RAF Radar Home

Radar Type Numbers

Chain Home Radar System

Chain Home Low

Chain Home Extra Low

Ground Controlled Intercept

Post War Planning

Rotor Radar System

Master Radar Station

Linesman Radar System







"Cold War" and Radar links

Contact the Editor

FAQ (Frequently Asked Questions)


Navigational Aids


Major system characteristics

System type

Rotating beam beacon navigation system

Frequency band

962 - 1214 Mc/s

Tacan antenna (photo: United States Air Force Communications Agency (AFCA))

The text that follows in this section is taken from "The Services Textbook of Radio, Volume 7, Radiolocation Techniques" by Brig. J. D. Haigh, O.B.E., M.A., M.I.E.E., Edited by the staff of "Wireless World", H.M.S.O., London, 1960 pages 50 - 52. This volume was known to the British armed forces as Admiralty B.R.600(7), War Office 10224(7) and Air Ministry A.P.3214(7).

"Tacan" stands for "Tactical Air Navigation" and is a system which, working in the u.h.f. band, between 962 and 1,214 Mc/s, gives to a pilot continuous information as to his range and bearing from a beacon. The airborne equipment consists of an interrogating transmitter and a receiver which includes suitable demodulating circuits to enable the information contained in the beacon's response to be extracted. The ground equipment consists of a beacon provided with a rotating aerial system. In the absence of interrogating signals the beacon transmits a series of random pulses together with groups of marker or reference pulses which are locked to the aerial rotation. Bearing information can be obtained without interrogation since the beacon is continuously transmitting.

In addition to transmitting a random series of pulses the beacon also periodically transmits a signal by which it identifies itself. To determine range the airborne transmitter radiates a series of pairs of pulses. These are received at the beacon and, after a fixed delay, are re-transmitted in place of the particular random pulses that the beacon would have transmitted in the absence of interrogation. The time delay between the emission of any interrogating pulse and the receipt of the reply is measured by one of the standard radar techniques described in Chapter 10. To avoid mistakes arising from multiple interrogation the airborne transmitter emits its pairs of pulses at random intervals. The receiver only recognises an exactly similar set of reply pulses all delayed by the same amount.

The aerial polar diagram of the beacon is of the shape shown in Fig. 3.13. This is produced by placing parasitic radiators, comprising a single radiator and a ring of nine, in the positions shown in Fig. 3.14.

By rotating these parasitic elements around the radiator the polar diagram is caused to rotate in space.

The parasitic elements spin round the aerial at 900 r.p.m. so that the received signal is amplitude modulated at 15 c/s, caused by the rotation of the single radiator, and at 135 c/s caused by the rotation of the group of nine radiators. A marker signal is transmitted every time the main lobe of the polar diagram passes due magnetic East. Somewhat misleadingly this is known as the "N " or north marker. Further marker signals are transmitted after every 40o of rotation of the aerial pattern. This system of markers provides reference signals at 15 and 135 c/s for phase comparison with the signals received in the aircraft. As the aircraft flies round the beacon the time of receipt of the marker signals with respect to the phase of the amplitude modulation of the received signal varies as shown in Fig. 3.15.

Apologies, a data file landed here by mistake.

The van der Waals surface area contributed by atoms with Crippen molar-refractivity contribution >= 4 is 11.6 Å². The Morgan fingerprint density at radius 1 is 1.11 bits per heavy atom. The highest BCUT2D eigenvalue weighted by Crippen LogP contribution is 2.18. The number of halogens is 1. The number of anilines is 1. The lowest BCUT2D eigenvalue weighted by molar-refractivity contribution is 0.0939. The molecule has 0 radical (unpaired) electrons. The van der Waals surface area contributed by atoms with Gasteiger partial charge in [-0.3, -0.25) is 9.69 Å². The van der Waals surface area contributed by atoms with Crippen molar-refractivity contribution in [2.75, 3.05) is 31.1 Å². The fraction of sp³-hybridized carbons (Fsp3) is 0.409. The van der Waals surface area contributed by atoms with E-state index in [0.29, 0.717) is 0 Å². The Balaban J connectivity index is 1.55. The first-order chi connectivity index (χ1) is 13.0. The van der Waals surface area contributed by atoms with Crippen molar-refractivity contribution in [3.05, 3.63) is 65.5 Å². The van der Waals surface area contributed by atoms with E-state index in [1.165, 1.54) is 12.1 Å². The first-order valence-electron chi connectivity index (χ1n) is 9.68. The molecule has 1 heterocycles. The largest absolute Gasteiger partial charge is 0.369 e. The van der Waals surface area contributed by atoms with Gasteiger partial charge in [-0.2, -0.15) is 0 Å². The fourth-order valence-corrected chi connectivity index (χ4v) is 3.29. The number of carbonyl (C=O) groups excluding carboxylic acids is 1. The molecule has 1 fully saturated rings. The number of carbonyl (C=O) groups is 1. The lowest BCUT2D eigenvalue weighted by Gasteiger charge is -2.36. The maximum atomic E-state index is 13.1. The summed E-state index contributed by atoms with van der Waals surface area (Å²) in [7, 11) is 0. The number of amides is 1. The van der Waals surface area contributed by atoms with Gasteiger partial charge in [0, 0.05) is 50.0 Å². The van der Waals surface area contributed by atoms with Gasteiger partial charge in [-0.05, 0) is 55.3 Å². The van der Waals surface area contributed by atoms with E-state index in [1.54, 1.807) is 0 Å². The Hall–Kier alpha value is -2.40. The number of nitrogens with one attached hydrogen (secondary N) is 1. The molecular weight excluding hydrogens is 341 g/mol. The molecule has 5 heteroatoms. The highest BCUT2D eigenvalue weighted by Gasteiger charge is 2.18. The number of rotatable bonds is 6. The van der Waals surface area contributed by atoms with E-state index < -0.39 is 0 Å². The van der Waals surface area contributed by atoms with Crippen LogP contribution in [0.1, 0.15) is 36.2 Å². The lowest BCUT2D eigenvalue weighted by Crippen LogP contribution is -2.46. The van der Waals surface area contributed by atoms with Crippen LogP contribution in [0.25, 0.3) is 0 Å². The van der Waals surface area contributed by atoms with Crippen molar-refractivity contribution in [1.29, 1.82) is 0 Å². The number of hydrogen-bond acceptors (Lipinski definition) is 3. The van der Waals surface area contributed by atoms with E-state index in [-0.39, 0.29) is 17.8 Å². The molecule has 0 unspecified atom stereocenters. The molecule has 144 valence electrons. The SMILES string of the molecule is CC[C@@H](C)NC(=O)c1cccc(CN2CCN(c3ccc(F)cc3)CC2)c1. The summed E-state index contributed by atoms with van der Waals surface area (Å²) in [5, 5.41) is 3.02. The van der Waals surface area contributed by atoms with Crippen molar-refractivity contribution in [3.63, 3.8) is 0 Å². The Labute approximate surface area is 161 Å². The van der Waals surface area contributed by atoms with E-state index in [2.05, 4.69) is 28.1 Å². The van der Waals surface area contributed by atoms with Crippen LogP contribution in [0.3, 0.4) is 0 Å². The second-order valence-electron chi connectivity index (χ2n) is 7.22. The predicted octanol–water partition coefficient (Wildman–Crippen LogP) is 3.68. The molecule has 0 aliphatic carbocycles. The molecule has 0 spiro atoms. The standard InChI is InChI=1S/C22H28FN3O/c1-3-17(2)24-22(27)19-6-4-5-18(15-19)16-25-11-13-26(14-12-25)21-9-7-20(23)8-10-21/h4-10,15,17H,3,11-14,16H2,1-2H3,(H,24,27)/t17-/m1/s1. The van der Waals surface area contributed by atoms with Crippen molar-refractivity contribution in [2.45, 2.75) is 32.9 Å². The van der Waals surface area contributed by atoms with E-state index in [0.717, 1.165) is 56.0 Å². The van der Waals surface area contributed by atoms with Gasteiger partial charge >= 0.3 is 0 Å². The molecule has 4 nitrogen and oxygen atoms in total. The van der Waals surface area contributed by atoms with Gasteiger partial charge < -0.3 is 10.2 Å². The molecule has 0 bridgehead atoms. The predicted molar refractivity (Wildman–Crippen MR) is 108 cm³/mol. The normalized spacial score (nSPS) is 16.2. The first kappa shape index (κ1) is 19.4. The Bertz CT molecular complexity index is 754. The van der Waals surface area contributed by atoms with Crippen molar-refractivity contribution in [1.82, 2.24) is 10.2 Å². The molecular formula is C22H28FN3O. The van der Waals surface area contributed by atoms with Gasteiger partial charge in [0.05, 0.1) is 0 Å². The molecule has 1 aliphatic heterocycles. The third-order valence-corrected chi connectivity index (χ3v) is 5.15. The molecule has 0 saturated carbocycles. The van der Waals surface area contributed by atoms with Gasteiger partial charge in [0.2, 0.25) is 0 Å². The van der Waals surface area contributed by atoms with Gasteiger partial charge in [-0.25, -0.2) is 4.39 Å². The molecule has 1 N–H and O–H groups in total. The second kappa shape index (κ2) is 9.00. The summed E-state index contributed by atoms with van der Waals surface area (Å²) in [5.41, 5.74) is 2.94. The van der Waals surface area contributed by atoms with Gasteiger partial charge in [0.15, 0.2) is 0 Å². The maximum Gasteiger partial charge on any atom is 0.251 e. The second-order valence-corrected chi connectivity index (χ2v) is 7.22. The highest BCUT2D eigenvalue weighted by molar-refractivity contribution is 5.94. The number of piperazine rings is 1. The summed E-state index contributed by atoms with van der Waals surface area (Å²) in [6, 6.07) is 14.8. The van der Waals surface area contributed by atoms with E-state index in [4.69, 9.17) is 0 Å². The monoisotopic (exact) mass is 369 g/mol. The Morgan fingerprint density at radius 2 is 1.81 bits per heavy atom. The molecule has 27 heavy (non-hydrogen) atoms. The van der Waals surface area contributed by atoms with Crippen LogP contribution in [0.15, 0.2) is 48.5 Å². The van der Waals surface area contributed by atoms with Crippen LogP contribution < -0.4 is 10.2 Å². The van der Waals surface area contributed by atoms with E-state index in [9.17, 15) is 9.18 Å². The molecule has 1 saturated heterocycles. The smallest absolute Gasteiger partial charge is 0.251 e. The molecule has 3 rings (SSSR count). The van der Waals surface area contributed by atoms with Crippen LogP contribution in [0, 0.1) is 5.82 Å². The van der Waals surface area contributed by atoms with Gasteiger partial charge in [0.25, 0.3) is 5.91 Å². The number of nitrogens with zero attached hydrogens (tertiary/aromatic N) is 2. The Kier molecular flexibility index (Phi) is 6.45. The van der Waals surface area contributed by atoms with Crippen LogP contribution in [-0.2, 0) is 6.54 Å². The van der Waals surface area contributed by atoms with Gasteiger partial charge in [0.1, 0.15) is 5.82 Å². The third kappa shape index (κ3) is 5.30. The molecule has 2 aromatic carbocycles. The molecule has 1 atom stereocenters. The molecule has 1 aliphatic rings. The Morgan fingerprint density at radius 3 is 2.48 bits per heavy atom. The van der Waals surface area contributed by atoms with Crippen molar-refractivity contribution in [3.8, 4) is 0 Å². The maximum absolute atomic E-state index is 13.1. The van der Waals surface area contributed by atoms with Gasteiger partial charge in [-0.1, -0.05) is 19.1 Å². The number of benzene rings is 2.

Tacan antenna (photo: United States Air Force Communications Agency (AFCA))The airborne receiver has five detectors. The first is an envelope detector whose output consists of a composite 15 and 135 c/s signal due to the rotation of the aerial pattern. The second and third detectors are used to isolate the 15 and 135 c/s reference signals respectively. The fourth detector is used to feed the range measurement circuits and the fifth to extract the beacon identification signal.

The signal from the envelope detector is passed through filters to separate the 15 c/s and 135 c/s modulations. A phase comparison circuit is used to measure the phase difference between the 15 c/s modulation and the 15 c/s reference signal from detector number two. This circuit enables the bearing of the beacon to be measured to within 20o A second phase comparison circuit compares the phase of the 135 c/s modulation with that of the 135 c/s reference signal from detector number three. This gives the bearing of the beacon to an accuracy of about 1o

There is no limit to the number of aircraft which can simultaneously obtain bearing information from a Tacan beacon but no more than 100 aircraft at a time can obtain distance information. The major claim of the Tacan system is that by employing an antenna pattern comprising a main lobe and "ninth harmonic" lobes a nine-fold increase in accuracy is obtained. Whether such an accuracy can be obtained in varied conditions of siting has yet to be proved.


Editors note: The black and white photographs of  what the RAF called "American Tacan" are taken from the United States Air Force Communications Agency (AFCA) website at http://public.afca.scott.af.mil/index.html These excellent photographs can be found at https://public.afca.scott.af.mil/public/images/historical/menu.html The AFCA is located at Scott AFB, IL and their web site is well worth a visit.

Previous page

Top of page

Next page

Updated 28/11/2002

Constructed by Dick Barrett
Email: editor@ban_spam_radarpages.co.uk

(To e-mail me remove "ban_spam_" from my address)

ęCopyright 2000 - 2002 Dick Barrett

The right of Dick Barrett to be identified as author of this work has been asserted by him in accordance with the Copyright, Designs and Patents Act 1988.